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380AEW Article

Taking care of Airmen: 380 AEW CARE Team supports deployed resiliency

  • Published
  • By Staff Sgt. Marjorie A. Bowlden
  • 380th Air Expeditionary Wing Public Affairs

Deployment inherently includes sacrifice. However, it is important for Airmen to note that the core values do not say “service instead of self.” The reason for this is simple: If Airmen do not take care of themselves physically, socially, mentally and spiritually, the mission could easily fail.


This is why the chapel staff, equal opportunity, mental health and sexual assault response coordinator at the 380th Air Expeditionary Wing join forces in the CARE Team- to ensure that the mental and spiritual needs of deployed military members are met.


“Comprehensive health is like a chair,” said Master Sgt. Jessica Rawlinitis-Chenery, 380 AEW chapel operations superintendent. “If you take one of the legs of the chair off, it’s going to fall.”


Though problems with physical health can be simpler to address, it is just as important that Airmen feel comfortable addressing any issues with mental and spiritual health, said Capt. Karen Schaefer, mental health chief with the 380th Expeditionary Medical Group. While deployed, that resiliency becomes even more critical.


“I think with deployment, you throw people into a setting that’s removed from all of their normal coping mechanisms,” said Schaefer. “They’re away from their family, you can’t have your dog or your favorite gym, or any of the things you have at home. You really have to take a look at the services here and look for other coping mechanisms.”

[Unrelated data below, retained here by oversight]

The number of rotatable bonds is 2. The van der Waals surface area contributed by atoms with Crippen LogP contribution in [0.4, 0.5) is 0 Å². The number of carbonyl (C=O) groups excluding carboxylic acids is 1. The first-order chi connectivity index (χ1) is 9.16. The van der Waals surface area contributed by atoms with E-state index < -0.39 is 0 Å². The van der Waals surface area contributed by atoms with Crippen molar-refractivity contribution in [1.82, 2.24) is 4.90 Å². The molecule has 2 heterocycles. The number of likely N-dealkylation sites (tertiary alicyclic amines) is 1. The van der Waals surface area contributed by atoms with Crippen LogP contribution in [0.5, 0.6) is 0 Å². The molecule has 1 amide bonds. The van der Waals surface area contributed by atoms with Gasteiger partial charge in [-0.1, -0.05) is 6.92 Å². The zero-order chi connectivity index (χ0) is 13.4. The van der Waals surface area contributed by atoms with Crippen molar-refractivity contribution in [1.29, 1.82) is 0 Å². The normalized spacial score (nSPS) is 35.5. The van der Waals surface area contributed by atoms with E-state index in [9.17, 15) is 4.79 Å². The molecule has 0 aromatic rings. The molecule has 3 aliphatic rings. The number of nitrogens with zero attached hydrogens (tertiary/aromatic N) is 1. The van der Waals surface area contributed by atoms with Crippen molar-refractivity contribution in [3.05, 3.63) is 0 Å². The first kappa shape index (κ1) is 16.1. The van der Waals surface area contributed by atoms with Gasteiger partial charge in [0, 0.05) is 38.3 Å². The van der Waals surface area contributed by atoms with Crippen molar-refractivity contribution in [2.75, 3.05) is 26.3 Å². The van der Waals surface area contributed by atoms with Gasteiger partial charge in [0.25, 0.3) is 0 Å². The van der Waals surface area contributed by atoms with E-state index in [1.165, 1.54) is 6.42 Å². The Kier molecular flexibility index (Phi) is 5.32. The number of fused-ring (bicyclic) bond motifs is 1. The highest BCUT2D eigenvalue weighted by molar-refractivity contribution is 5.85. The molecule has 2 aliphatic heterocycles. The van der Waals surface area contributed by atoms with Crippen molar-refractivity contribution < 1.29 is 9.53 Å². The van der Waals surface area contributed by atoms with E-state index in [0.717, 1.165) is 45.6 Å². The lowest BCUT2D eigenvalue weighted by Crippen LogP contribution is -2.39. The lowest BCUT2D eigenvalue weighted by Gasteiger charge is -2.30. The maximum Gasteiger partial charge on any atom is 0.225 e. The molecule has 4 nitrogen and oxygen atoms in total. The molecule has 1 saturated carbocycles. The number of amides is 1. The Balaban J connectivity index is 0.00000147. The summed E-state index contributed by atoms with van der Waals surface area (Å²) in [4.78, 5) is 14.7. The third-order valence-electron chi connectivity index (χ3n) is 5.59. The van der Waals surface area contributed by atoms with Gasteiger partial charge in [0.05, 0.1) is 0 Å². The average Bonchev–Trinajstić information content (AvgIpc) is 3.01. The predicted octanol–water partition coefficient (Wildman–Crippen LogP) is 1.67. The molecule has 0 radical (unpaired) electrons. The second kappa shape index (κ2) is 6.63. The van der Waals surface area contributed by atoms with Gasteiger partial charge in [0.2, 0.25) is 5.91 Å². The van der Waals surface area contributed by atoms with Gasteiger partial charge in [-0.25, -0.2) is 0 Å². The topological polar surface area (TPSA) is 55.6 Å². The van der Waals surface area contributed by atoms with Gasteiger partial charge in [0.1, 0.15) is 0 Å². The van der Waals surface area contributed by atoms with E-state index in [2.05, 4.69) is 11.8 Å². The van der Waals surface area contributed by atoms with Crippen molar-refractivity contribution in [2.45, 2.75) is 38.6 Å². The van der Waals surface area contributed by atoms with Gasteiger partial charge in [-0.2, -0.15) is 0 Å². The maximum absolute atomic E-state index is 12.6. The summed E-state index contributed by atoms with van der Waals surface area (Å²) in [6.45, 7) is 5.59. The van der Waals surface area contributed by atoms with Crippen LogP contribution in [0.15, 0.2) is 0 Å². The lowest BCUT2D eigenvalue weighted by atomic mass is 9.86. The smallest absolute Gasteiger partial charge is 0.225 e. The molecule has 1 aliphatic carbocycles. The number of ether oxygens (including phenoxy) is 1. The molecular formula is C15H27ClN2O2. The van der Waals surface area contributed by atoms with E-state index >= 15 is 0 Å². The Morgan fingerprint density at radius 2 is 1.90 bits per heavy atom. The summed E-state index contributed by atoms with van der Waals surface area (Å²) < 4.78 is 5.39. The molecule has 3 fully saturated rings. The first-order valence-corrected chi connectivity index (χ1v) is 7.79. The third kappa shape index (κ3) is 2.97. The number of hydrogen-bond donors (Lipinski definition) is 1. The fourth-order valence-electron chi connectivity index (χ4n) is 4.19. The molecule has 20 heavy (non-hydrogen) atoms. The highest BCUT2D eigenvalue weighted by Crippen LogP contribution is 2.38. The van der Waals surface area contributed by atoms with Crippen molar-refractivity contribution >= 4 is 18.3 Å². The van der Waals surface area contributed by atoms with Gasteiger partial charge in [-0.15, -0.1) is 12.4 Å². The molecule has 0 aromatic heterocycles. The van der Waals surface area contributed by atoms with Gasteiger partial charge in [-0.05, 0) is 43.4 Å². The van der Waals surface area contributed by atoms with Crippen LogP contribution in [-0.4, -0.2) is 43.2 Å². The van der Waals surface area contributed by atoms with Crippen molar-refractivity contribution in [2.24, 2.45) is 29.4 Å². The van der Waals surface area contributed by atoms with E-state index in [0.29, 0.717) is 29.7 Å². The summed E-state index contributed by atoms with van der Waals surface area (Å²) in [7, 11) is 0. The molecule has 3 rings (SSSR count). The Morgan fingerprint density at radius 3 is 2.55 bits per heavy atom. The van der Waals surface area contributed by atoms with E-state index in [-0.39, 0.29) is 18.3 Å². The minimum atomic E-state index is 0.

These four closely-tied organizations do not provide exactly the same services, said Tech. Sgt. Brandy Vaughn, 380 AEW EO director. It is therefore important for Airmen to understand the different benefits that each offers.


For example, many Airmen know that the chaplain offers full confidentiality for those in need. However, the mental health office is trained to handle a broader spectrum of mental health struggles than the chapel staff and also offers Airmen a certain level of confidentiality, said Schaefer.


The CARE Team components do not compete with one another even though their duties may overlap, said 380 AEW Wing Chaplain Lt. Col. Bill Tesch. Instead, they work to point Airmen in the right direction, whether the best solution lies with their agency or not.


“In a lot of ways we each have our own lane and specialty,” said Tesch. “The reality is that in much of our work, we end up meeting and vectoring an Airman towards one another.”


In order to support morale and spread the word about the services they offer, the CARE Team also hosts events for Airmen across the installation. They recently held a barbecue for Father’s Day in which over 400 Airmen participated, said Rawlinitis-Chenery. They hope to hold similar events scattered throughout the remainder of the deployment.


Amid the craziness and stress that deployment can bring into one’s life, the CARE Team wants Airmen to know that it is there to support them in any way it can, said Vaughn.


“We’re hoping that personnel understand that they can walk away feeling that they have different agencies in their corner instead of not having anyone to turn to,” said Vaughn. “We’re here for them to assist them in the best way possible.”